[KDKJ-084]欧美狮子王系列Sir John took a pinch of snuff; glanced approvingly at an elegant little sketch, entitled ‘Nature,’ on the wall; and raising his eyes to the locksmith’s face again, said, with an air of courtesy and patronage, ‘You were observing, Mr Varden—’
Besides contributing this historical romance to the columns of the Australian Journal Clarke was busy writing in the Australasian those sketches of the early days of Australia, which were afterwards published in book form under the title of Old Tales of a Young Country. These sketches, like his great novel, though highly interesting as historical records of the colonies, were for the most part worked up from governmental pamphlets and old journals. But in the casting they were stamped by the genius of the master-hand, which could appropriate and improve upon the appropriation as only men of original calibre are able to do. In the meantime the "Peripatetic Philosopher" ceased to adorn the pages of the Australasian with his caustic and eccentric dissertations, because, through the influence of one of the noblest patrons of letters in Victoria--the late Sir Redmond Barry--the Philosopher had been found a congenial post as Secretary to the Trustees of the Public Library, of whom Sir Redmond himself was the respected President. This appointment was made in June, 1870, and from that time Clarke ceased to be connected with the staff of any journal, though remaining a brilliant and valued contributor all his life to newspapers, magazines, reviews, &c., instead of, unfortunately, concentrating his exceptional powers on the production of works of a class with His Natural Life. Among other articles contributed by him about this time were the "Buncle Letters," which appeared in the Argus and attracted much attention, being running comments of a satirically humorous character, on the social and political events of the day, supposed to be written by one brother resident in town to his less sophisticated brother in the country. In the same journal, Clarke wrote a descriptive sketch of the mining mania which had seized upon Sandhurst at the time; and for piquancy the sketch was among his best in descriptive journalism. At this period, also, he once more tried his hand at the drama, and adapted for John Dunn, his father-in-law, Moliére's celebrated comedy, Le Bourgeois Gentilhomme, into English, under the title of Peacock's Feathers, which was produced with great success at the Theatre Royal. Mention has been made of the interest Sir Rednond Barry evinced in the rising littérateur whom he took under his parental wing when obtaining for him the post in the Public Library. And this interest and regard the respected Judge retained for his protégé, despite his oft-repeated thoughtless acts, to the end of his life, which end arrived, strange to say, only some few months before that of the much younger man, who, on hearing of Sir Redmond's death, expressed himself as having lost his best and truest friend. But with all the warm regard existing between the vererable judge and the youthful author, there was always a certain characteristic hauteur on the one hand, and a reverential respect on the other, in their official and social relationships. In proof of this a couple of examples may be related. It was a hot summer's day, and, as was his style in such weather, the librarian was dressed dandily in unspotted white flannel, a cabbage-tree hat shadowing his face. So clothed he was leisurely wending his way up the steps of the library when he met the President, looling more starched, if possible, than ever, and wearing the well-known, flat-rimmed, tapering, belltopper, which shone sleekily in the glare of the noonday sun. The following brief dialogue then ensued:--President: "Good morning, Mr. Clarke." Librarian: "Good morning, sir." President: "I scarcely think your hat is exactly suited to the position you occupy in connection with this establishment, Mr. Clarke--Good morning," and with a stiff bend of the erect body the President took his departure with just a glimmer of a smile playing round the firmlyclosed lips. Again, not long before Sir Redmond's death, and when the librarian had got himself into "hot water" among the "unco guid" section of the Trustees, through writing his clever though caustic reply to the Anglican Bishop, Dr. Moorhouse's criticism on Clarke's article, "Civilisation without Delusion," the President appeared one evening in the librarian's office with a clouded countenance, and said, "Good evening, Mr. Clarke." The librarian, with an intuitive feeling that something was wrong returned the salutation, when the President remarked: "Mr. Clarke, you would oblige me greatly if you were to leave some things undone. For instance, that unfortunate article of yours--attacking so estimable a man as the bishop. Very indiscreet, Mr. Clarke. I--think--I--should-require-to-have- some-- thousands a year of a private income before I would--venture--upon writing such an--article on --such a subject, and among so punctillious a community as exists here. Good evening, Mr. Clarke:" and the librarian was left dazed and speechless at the solemnity of the rebuke, and the dignified departure of his President. Recurring back to the literary work being done by our author, we find that it was during the next two years--namely, in 1872-73--that his prolific pen was in its busiest mood, for within the space of those twenty-four months he wrote the psychological dialogues styled "Noah's Ark," in the Australasian; these were interspersed with those exquisitely told stories, subsequently published in book form under the names of Holiday Peak and Four Stories High. The former was dedicated to Oliver Wendell Holmes upon whom he looked as one of the brightest gems in the literary firmament, and from whom he had received much literary encouragement; the latter was dedicated to an appreciative friend, the late kind-hearted though explosive William Saurin Lyster, the man to whom Australian lovers of music owe a deep debt of gratitude as the first introducer of high-class opera and oratorio to these shores. Of these stories, Pretty Dick is perhaps the finest piece of work as regards execution done by Australia's greatest literary artist. And in this opinion I am not alone, as the following letter, from one who stands very high in the world's estimate as a master of true pathos und humour will show:--[KDKJ-084]欧美狮子王系列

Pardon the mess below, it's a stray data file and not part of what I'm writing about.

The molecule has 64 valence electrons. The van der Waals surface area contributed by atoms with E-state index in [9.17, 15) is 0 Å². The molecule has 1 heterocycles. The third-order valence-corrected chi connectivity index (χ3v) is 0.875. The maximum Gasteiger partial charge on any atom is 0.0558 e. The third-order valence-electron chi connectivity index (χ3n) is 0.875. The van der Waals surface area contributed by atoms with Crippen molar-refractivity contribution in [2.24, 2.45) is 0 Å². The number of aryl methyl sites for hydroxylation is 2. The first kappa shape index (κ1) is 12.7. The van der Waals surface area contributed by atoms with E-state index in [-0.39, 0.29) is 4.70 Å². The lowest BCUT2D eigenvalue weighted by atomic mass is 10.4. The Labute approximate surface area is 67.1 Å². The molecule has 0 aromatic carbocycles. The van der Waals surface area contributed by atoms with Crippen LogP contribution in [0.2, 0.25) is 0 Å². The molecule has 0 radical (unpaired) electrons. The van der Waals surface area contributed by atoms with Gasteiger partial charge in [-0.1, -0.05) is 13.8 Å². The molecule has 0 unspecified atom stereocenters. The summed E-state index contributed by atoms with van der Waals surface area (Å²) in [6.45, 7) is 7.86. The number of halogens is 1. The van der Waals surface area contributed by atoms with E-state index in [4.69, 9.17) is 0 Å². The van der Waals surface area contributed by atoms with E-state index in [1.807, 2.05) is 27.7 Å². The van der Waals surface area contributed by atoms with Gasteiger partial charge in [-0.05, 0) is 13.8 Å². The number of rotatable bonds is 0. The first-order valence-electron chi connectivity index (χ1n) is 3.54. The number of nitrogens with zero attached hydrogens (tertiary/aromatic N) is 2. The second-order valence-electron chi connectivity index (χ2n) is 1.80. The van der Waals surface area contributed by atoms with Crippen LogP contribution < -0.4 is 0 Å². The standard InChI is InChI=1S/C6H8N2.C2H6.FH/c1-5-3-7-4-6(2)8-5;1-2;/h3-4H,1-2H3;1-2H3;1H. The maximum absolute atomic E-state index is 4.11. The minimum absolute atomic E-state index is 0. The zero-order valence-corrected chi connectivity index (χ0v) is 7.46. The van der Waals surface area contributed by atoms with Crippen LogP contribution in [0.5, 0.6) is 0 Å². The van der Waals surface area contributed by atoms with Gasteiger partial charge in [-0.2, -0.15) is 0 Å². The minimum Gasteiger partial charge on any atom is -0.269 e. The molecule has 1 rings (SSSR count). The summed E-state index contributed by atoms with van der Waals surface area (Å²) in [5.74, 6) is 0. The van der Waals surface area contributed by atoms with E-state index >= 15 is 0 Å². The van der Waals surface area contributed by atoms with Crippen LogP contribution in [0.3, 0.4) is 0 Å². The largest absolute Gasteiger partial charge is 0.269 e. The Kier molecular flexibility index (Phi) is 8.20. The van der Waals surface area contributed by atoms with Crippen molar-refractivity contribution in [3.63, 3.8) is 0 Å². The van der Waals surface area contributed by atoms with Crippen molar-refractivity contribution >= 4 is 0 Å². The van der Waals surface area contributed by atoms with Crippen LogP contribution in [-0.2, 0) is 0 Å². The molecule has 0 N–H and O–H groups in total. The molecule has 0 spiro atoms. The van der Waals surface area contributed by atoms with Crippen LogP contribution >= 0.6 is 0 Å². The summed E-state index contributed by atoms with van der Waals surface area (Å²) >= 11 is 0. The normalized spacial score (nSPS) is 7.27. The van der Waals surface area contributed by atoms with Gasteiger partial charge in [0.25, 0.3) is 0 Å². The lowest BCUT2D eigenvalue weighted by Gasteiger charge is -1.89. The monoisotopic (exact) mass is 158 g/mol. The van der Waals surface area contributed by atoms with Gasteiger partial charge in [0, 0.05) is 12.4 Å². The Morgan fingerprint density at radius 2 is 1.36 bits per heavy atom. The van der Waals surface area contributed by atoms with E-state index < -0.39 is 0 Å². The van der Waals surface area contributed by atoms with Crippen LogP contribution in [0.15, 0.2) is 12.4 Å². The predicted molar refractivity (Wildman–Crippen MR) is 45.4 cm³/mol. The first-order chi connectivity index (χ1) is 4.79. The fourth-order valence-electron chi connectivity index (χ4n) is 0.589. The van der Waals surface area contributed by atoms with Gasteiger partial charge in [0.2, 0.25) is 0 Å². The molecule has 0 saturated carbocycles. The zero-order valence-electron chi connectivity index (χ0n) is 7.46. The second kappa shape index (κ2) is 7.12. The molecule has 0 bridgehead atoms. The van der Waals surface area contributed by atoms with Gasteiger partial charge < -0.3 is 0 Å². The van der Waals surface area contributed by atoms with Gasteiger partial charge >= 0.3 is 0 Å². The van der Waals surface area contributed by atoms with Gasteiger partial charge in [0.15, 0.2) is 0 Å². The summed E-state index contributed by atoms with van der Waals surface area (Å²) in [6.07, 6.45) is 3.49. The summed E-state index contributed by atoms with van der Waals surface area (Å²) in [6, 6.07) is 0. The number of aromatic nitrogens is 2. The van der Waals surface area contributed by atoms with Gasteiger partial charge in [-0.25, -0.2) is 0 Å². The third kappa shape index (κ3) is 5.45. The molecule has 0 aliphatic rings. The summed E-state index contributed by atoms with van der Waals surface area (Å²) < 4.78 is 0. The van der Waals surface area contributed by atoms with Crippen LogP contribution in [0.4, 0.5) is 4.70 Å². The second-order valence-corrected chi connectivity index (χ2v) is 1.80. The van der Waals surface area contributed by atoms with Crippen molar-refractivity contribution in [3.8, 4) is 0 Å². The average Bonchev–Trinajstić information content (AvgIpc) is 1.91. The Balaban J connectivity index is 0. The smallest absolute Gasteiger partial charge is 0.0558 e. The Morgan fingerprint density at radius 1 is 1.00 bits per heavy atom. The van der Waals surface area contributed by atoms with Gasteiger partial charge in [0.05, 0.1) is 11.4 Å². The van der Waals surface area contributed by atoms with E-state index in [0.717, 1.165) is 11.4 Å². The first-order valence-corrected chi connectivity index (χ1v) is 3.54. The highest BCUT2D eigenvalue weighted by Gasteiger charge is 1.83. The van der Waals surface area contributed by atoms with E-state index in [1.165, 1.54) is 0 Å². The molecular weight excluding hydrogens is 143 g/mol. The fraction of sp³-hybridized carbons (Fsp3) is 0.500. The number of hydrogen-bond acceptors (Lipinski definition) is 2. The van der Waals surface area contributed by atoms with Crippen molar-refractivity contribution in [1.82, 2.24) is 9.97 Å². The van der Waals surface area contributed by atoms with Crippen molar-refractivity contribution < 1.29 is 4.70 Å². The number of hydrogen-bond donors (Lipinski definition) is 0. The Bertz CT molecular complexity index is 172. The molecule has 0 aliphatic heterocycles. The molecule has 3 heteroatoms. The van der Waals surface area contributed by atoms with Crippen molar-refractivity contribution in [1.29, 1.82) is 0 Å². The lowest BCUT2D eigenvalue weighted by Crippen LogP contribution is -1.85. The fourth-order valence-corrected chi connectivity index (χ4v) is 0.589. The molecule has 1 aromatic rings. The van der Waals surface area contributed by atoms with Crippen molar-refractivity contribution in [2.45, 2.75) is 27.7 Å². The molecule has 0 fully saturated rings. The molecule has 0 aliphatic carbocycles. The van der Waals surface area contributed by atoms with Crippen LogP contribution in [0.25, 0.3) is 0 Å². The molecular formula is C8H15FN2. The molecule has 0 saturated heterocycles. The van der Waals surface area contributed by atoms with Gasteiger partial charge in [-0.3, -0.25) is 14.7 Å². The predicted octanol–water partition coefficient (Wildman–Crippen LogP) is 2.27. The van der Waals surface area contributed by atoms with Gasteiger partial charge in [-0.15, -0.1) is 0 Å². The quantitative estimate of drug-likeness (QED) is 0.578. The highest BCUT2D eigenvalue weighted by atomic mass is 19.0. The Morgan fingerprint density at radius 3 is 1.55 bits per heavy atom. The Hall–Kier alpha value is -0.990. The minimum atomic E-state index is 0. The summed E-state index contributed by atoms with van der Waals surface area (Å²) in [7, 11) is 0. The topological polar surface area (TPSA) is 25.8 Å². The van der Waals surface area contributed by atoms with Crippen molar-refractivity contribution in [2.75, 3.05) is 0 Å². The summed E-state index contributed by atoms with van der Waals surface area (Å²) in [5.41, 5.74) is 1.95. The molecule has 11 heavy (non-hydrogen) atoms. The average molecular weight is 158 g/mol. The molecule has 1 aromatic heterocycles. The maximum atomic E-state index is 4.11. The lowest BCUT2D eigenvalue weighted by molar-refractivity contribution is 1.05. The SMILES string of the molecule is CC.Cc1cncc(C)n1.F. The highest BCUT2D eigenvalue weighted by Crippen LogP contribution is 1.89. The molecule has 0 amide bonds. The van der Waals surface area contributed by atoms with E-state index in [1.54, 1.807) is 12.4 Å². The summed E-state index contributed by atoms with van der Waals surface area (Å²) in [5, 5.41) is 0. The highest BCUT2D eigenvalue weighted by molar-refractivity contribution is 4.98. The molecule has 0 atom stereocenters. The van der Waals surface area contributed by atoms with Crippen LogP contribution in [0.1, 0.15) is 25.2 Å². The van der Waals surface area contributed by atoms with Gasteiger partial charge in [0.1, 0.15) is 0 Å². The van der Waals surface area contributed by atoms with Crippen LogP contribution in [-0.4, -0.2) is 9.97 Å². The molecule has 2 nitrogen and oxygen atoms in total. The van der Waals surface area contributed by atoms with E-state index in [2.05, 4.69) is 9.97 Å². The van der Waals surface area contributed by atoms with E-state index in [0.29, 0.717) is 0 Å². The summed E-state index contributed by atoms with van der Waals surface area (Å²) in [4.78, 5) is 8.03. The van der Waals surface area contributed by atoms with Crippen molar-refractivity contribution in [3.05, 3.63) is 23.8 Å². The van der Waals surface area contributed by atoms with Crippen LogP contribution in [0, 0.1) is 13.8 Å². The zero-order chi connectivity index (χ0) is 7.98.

[KDKJ-084]欧美狮子王系列"You are right, my dear, I won't. But I'll follow the other. Look alive here with them horses. Send a man for'ard in the saddle to the next stage, and let him send another for'ard again, and order four on, up, right through. My darling, don't you be afraid!"
"Lady Dedlock has been so kind," proceeds Mr. Rouncewell with a respectful glance and a bow that way, "as to place near her a young beauty of the name of Rosa. Now, my son has fallen in love with Rosa and has asked my consent to his proposing marriage to her and to their becoming engaged if she will take him--which I suppose she will. I have never seen Rosa until to-day, but I have some confidence in my son's good sense--even in love. I find her what he represents her, to the best of my judgment; and my mother speaks of her with great commendation."[KDKJ-084]欧美狮子王系列